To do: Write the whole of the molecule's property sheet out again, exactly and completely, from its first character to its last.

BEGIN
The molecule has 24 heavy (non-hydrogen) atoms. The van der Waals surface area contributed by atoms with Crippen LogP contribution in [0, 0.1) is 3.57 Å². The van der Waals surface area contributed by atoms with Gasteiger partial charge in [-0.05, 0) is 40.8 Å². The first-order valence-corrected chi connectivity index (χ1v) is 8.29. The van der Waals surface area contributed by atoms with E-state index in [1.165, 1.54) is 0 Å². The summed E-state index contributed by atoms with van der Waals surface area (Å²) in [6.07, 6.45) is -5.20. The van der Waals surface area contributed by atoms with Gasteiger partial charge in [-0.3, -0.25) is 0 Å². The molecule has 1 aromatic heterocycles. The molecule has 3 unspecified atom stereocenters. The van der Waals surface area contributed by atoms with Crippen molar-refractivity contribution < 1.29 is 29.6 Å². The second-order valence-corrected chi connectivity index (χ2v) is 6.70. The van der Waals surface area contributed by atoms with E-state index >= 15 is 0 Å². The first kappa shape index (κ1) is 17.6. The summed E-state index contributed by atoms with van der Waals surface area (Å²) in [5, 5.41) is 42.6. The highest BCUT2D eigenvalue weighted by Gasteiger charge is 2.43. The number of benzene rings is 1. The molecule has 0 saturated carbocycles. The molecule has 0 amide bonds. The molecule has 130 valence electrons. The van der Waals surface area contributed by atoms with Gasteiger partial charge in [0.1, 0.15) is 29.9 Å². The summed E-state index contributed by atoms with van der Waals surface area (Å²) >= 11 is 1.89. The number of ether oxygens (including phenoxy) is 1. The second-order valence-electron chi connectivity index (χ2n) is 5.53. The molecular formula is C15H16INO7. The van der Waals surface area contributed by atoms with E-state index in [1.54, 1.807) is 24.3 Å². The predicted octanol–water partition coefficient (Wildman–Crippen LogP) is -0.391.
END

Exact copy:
The molecule has 24 heavy (non-hydrogen) atoms. The van der Waals surface area contributed by atoms with Crippen LogP contribution in [0, 0.1) is 3.57 Å². The van der Waals surface area contributed by atoms with Gasteiger partial charge in [-0.05, 0) is 40.8 Å². The first-order valence-corrected chi connectivity index (χ1v) is 8.29. The van der Waals surface area contributed by atoms with E-state index in [1.165, 1.54) is 0 Å². The summed E-state index contributed by atoms with van der Waals surface area (Å²) in [6.07, 6.45) is -5.20. The van der Waals surface area contributed by atoms with Gasteiger partial charge in [-0.3, -0.25) is 0 Å². The molecule has 1 aromatic heterocycles. The molecule has 3 unspecified atom stereocenters. The van der Waals surface area contributed by atoms with Crippen molar-refractivity contribution < 1.29 is 29.6 Å². The second-order valence-corrected chi connectivity index (χ2v) is 6.70. The van der Waals surface area contributed by atoms with E-state index >= 15 is 0 Å². The first kappa shape index (κ1) is 17.6. The summed E-state index contributed by atoms with van der Waals surface area (Å²) in [5, 5.41) is 42.6. The highest BCUT2D eigenvalue weighted by Gasteiger charge is 2.43. The number of benzene rings is 1. The molecule has 0 saturated carbocycles. The molecule has 0 amide bonds. The molecule has 130 valence electrons. The van der Waals surface area contributed by atoms with Gasteiger partial charge in [0.1, 0.15) is 29.9 Å². The summed E-state index contributed by atoms with van der Waals surface area (Å²) >= 11 is 1.89. The number of ether oxygens (including phenoxy) is 1. The second-order valence-electron chi connectivity index (χ2n) is 5.53. The molecular formula is C15H16INO7. The van der Waals surface area contributed by atoms with E-state index in [1.54, 1.807) is 24.3 Å². The predicted octanol–water partition coefficient (Wildman–Crippen LogP) is -0.391.